• 195.
    Pardo Martínez, Clara Inés
    et al.
    KTH, School of Industrial Engineering and Management (ITM), Energy Technology, Energy and Climate Studies, ECS.
    Cotte Poveda, Alexander
    The trends in poverty and inequality: An evidence for Colombian departments: Las tendencias de la pobreza y la desigualdad: una evidencia para los departamentos de Colombia2011In: Ensayos Revista de Economía, ISSN 1870-221X, Vol. XXX, no 2, p. 29-50Article in journal (Refereed)
    Abstract [en]

    This study estimates poverty and inequality trends using Data Envelopment Analysis (DEA) and panel data in Colombia during the sample period between 1993 and 2007. In this analysis, we suggest a DEA model to measure and rank poverty, inequality and development trends. The results from the DEA model show variation in the scores across Colombian departments during the sample period. A second-stage panel data analysis with fixed effects reveals that departments with higher population density, unemployment, homicide rates and property concentration have a lower efficiency score, whereas departments with higher health and education coverage and public investments have better results according to DEA and panel data estimations. Findings of this analysis demonstrate that the decrease in poverty and inequality could be achieved through adequate strategies that guarantee development and economic growth with policies concentrated to improve social welfare.

  • 196.
    Perez Garcia, Adriana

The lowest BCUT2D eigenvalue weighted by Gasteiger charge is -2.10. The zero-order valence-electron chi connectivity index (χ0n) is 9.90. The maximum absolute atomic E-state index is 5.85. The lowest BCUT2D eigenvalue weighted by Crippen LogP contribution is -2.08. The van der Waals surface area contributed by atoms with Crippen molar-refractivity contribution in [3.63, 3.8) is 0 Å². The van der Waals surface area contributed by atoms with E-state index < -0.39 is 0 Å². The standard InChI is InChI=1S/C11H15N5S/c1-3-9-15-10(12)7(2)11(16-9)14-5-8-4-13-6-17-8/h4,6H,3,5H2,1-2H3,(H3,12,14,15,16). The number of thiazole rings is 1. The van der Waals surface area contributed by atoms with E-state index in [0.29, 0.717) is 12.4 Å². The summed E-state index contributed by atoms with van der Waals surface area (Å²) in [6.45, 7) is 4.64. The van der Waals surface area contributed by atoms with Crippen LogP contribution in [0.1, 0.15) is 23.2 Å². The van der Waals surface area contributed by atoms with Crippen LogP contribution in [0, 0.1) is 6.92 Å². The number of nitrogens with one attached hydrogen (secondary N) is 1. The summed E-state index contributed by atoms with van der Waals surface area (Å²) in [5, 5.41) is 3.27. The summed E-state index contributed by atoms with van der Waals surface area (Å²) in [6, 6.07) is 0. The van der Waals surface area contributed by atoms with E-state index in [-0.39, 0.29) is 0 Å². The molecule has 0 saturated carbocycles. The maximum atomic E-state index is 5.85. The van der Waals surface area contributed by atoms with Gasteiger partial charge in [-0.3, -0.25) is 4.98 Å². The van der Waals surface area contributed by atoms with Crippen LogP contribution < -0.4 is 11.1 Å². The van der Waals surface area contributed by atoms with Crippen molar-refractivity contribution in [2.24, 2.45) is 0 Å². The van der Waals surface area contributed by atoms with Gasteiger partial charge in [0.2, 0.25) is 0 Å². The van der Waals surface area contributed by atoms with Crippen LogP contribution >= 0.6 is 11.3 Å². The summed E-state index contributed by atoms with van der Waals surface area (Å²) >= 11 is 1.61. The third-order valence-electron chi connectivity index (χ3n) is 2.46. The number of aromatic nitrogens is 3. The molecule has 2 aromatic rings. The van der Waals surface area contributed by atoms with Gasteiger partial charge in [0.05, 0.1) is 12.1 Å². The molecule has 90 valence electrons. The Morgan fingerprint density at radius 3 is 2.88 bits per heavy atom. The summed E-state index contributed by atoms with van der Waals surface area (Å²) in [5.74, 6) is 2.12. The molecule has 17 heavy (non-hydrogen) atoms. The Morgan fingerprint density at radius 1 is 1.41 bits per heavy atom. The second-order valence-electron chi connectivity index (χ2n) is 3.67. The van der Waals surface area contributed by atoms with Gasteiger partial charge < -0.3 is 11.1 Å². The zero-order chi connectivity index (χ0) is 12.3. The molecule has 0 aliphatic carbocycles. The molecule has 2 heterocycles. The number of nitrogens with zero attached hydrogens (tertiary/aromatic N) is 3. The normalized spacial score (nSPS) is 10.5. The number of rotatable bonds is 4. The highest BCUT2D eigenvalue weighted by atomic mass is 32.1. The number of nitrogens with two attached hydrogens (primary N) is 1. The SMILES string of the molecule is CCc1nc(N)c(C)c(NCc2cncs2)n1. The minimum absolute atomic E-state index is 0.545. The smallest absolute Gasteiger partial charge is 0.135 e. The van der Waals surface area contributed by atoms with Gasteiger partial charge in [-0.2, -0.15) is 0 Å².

KTH, School of Industrial Engineering and Management (ITM), Energy Technology, Energy and Climate Studies, ECS.
    Techno-economic feasibility study of a small-scale biogas plant for treating market waste in the city of El Alto2014Independent thesis Advanced level (degree of Master (Two Years)), 20 credits / 30 HE creditsStudent thesis
    Abstract [en]

    Every day 493 tonnes of waste containing 67% of organic material is generated in the city of El Alto in Bolivia. The majority of the waste is disposed to a landfill that is expected to reach its maximum capacity by 2015. Therefore, new waste treatment methods need to be explored. The high content of organic material in waste makes biogas technologies a potential solution for waste treatment in El Alto. These technologies can generate a renewable energy source and organic fertilizer that can provide several benefits to the city. The objective of this study is to investigate the techno-economic feasibility of a small-scale biogas plant for treating organic market waste in the city of El Alto. To this end, a multi-criteria analysis was performed to identify a suitable technology. The garage-shaped digester was selected as the most appropriate technology for the conditions of El Alto. By implementing this technology, 1.8 GWh of electricity and 2,340 tonnes of organic fertilizer can be produced annually. Furthermore, an economic analysis of two scenarios was conducted. The Net Present Value (NPV), Internal Rate of Return, Payback time, Levelized Cost of Electricity (LCOE) and sensitivity analysis were evaluated. The biogas plant resulted economically viable in both cases. However, the LCOE estimated (0.17-0.26 USD/kWh) were very high in comparison to the LCOE from natural gas in Bolivia (0.026 USD/kWh). Regarding the sensitivity analysis, several parameters were evaluated from which the compost price was the most influential on changing the NPV. The study also included the estimation of the emission savings. A total of 900 tonnes of CO2/year could be avoided for producing electricity from biogas. Moreover, social benefits could also be generated such as new job opportunities. The use of a small-scale biogas plant for treating organic market waste in the city of El Alto is a cost-effective option. Though, it is fundamental that the government support the waste-to-biogas technologies by introducing economic mechanisms and promoting awareness to ensure the markets for both, biogas and organic fertilizer.